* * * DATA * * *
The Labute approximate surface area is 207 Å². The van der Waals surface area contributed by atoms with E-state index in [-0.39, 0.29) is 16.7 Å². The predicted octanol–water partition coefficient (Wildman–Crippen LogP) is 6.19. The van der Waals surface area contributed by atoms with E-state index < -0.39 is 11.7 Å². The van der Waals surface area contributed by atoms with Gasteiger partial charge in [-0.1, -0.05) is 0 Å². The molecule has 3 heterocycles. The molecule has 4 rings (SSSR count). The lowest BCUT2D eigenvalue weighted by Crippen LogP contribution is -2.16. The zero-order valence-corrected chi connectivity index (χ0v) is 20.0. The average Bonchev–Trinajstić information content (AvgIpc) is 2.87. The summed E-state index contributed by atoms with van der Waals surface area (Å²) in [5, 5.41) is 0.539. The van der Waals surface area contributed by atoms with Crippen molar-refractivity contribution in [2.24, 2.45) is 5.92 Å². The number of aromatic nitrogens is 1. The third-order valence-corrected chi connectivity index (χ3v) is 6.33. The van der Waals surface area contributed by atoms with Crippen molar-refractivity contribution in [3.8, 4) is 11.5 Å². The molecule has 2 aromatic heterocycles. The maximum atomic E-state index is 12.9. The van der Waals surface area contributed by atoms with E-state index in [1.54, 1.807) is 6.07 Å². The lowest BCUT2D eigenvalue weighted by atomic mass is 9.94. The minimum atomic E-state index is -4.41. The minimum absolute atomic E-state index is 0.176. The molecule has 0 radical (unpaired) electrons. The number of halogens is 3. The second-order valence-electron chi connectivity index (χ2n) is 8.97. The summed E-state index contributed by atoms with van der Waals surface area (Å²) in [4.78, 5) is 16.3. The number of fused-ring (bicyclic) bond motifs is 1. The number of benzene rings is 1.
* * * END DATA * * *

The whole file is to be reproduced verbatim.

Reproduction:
The Labute approximate surface area is 207 Å². The van der Waals surface area contributed by atoms with E-state index in [-0.39, 0.29) is 16.7 Å². The predicted octanol–water partition coefficient (Wildman–Crippen LogP) is 6.19. The van der Waals surface area contributed by atoms with E-state index < -0.39 is 11.7 Å². The van der Waals surface area contributed by atoms with Gasteiger partial charge in [-0.1, -0.05) is 0 Å². The molecule has 3 heterocycles. The molecule has 4 rings (SSSR count). The lowest BCUT2D eigenvalue weighted by Crippen LogP contribution is -2.16. The zero-order valence-corrected chi connectivity index (χ0v) is 20.0. The average Bonchev–Trinajstić information content (AvgIpc) is 2.87. The summed E-state index contributed by atoms with van der Waals surface area (Å²) in [5, 5.41) is 0.539. The van der Waals surface area contributed by atoms with Crippen molar-refractivity contribution in [2.24, 2.45) is 5.92 Å². The number of aromatic nitrogens is 1. The third-order valence-corrected chi connectivity index (χ3v) is 6.33. The van der Waals surface area contributed by atoms with Crippen molar-refractivity contribution in [3.8, 4) is 11.5 Å². The molecule has 2 aromatic heterocycles. The maximum atomic E-state index is 12.9. The van der Waals surface area contributed by atoms with E-state index in [1.54, 1.807) is 6.07 Å². The lowest BCUT2D eigenvalue weighted by atomic mass is 9.94. The minimum atomic E-state index is -4.41. The minimum absolute atomic E-state index is 0.176. The molecule has 0 radical (unpaired) electrons. The number of halogens is 3. The second-order valence-electron chi connectivity index (χ2n) is 8.97. The summed E-state index contributed by atoms with van der Waals surface area (Å²) in [4.78, 5) is 16.3. The number of fused-ring (bicyclic) bond motifs is 1. The number of benzene rings is 1.